SAGE identifies and counts the mRNA transcripts in a cell with the help of short snippets of the genetic code, called tags. These tags, which are a maximum of 14 nucleotides long, enable researchers to match an mRNA transcript with the specific gene that produced it. In most cases, each tag contains enough information to uniquely identify a transcript. The name "serial analysis" refers to the fact that tags are read sequentially as a continuous string of information.

The basic steps of the SAGE technique are outlined below.

Capturing mRNA

To begin a SAGE analysis, researchers must first separate the mRNA in a sample from the other cellular contents. To do this, they attach long strips of thymine nucleotides to tiny magnetic beads. When researchers flush the contents of a cell over the beads, these thymine strips form complementary base pairs with the poly-A tails of the mRNA molecules. Thus, when the flushing process is complete, the mRNA transcripts from the sample are captured because they are attached to the magnetic beads, while the other contents of the cells flush past the beads and are discarded.

Rewriting mRNA into cDNA

A schematic shows 16 nucleotides arranged to form a single horizontal strand of MRNA. Below the single strand, 13 complementary nucleotides on a strand of CDNA are paired with the nucleotides on the upper strand. A 14th nucleotide is approaching the second strand. On both strands, gray horizontal cylinders represent the phosphate-sugar molecules, and vertical rectangles represent the nitrogenous bases. The nitrogenous bases on the top strand are green, blue, orange, or yellow, representing different chemical identities of the bases. In the bottom strand, the yellow bases have been replaced by red bases, indicating the switch from uracil in MRNA to thymidine in CDNA. A red circle below each of the phosphate-sugar molecules on the CDNA strand indicates that this strand has been fluorescently labeled.
Figure 3: Reverse transcription converts mRNA into cDNA.
mRNA is more fragile than DNA, which makes it difficult to handle and analyze. To solve this problem, researchers often convert mRNA samples into complementary DNA sequences, or cDNA. This is done by reversing the natural process a cell uses to make mRNA from DNA, a method known as reverse transcription. The reverse transcription process doesn't use DNA polymerase or RNA polymerase; instead, it employs a special enzyme called reverse transcriptase. This enzyme makes cDNA sequences that are complementary to each mRNA transcript, essentially creating a converted form of the same sequence (Figure 3). This new single-stranded cDNA is then converted into a double-stranded cDNA molecule.

Cutting tags from each cDNA

To begin the next portion of SAGE, the researchers use a cutting enzyme to slice off short segments of nucleotides, called tags, at designated positions in each cDNA molecule. Next, two tags from each cDNA are combined into a single unit. These tags then become the representative for the gene they came from, and they act as a unique identifier in the form of a stand-in. Without having to process the entire mRNA sequence thereafter, scientists can use these shorter tag sequences to keep track of whether a specific gene was expressed in mRNA form.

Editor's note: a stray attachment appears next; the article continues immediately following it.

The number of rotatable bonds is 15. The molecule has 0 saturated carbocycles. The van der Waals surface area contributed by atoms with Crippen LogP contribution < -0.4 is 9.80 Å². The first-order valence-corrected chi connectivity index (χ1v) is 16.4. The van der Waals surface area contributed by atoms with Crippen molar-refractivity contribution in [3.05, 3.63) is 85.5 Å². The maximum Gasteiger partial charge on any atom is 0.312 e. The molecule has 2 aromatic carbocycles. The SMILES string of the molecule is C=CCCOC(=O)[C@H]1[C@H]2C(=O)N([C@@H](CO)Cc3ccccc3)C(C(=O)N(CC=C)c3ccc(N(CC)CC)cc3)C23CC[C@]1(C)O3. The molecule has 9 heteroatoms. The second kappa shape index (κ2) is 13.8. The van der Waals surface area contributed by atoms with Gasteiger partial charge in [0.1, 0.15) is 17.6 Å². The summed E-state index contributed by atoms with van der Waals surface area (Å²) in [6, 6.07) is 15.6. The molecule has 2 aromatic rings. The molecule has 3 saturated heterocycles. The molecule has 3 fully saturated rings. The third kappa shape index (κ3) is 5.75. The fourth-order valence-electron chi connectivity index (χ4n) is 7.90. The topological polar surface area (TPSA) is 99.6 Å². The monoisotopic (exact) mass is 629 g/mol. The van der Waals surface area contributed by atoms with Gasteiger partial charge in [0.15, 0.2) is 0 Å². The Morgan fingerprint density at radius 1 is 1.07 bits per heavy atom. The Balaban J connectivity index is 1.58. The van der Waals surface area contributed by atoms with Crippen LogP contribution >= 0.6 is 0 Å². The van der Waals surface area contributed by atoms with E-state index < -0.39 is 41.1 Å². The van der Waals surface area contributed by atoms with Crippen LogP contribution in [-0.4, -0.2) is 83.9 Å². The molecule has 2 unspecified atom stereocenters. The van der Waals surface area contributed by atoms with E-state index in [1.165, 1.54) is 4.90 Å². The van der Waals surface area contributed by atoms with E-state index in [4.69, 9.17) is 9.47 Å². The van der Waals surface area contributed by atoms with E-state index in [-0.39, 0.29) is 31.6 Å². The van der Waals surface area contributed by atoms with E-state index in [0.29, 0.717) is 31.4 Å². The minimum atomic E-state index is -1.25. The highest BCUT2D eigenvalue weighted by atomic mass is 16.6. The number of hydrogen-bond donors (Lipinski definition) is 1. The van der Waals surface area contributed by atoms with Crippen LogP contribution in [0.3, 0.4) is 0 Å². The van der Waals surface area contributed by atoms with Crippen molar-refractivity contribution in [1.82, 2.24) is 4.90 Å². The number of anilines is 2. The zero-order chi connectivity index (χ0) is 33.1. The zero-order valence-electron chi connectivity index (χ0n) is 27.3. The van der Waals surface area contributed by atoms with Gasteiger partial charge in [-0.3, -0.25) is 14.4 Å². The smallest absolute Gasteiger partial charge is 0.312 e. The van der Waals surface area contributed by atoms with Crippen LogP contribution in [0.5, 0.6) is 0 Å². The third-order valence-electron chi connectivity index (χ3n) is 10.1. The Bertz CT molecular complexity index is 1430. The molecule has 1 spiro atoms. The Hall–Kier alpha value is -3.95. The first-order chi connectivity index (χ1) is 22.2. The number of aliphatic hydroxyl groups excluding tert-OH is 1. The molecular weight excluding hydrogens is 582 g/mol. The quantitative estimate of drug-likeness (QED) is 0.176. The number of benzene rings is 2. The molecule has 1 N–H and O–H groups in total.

Linking tags together in chains for sequencing

After the different tags have been made from each mRNA sequence, they are next linked together into long chains called concatemers. These concatemers therefore contain representatives of mRNAs from a group of genes. Linking the tags together in a concatemer is important, because it means that researchers will later be able to read thousands of tags at once during the analysis portion of the SAGE procedure.

Copying and reading the chains

Although the researchers now possess concatemers representing the genes expressed in the sample, they need multiple copies of these concatemers if they wish to run the molecules through a sequencing machine. Thus, just before sequencing, the concatemers are inserted into bacteria, and through their own replication process these bacteria make millions of copies of each concatemer chain. This step increases the volume of material, and it therefore ensures that there is a baseline amount of material necessary for a sequencing machine. After that, researchers use a sequencing machine to decode and read the long string of nucleotides in each chain.

Identifying and counting the tags

Finally, a computer processes the data from the sequencing machine and compiles a list of tags. By comparing the tags to a sequence database, the researchers can identify the mRNA (and ultimately the gene) that each tag came from. By subsequently counting the number of times each tag is observed, the researchers can also estimate the degree to which a particular gene is expressed: the more often a tag appears, the greater the level of gene expression.

What can researchers learn from SAGE?

Compared to other techniques for measuring gene expression, SAGE offers a significant advantage because it measures the expression of both known and unknown genes. Sometimes, when analyzing SAGE data, computers cannot find matches for certain tags in their sequence databases. What does this mean? Interestingly, a lack of matches indicates that the mRNA used to produce these tags is associated with genes that have not been studied before. In this way, SAGE has been used to discover new genes involved in a variety of diseases.

Are there other ways to measure gene expression?

More about measuring gene expression

In addition to Northern blot tests and SAGE analyses, there are several other techniques for analyzing gene expression. Most of these techniques, including microarray analysis and reverse transcription polymerase chain reaction (RT-PCR), work by measuring mRNA levels. However, researchers can also analyze gene expression by directly measuring protein levels with a technique known as a Western blot.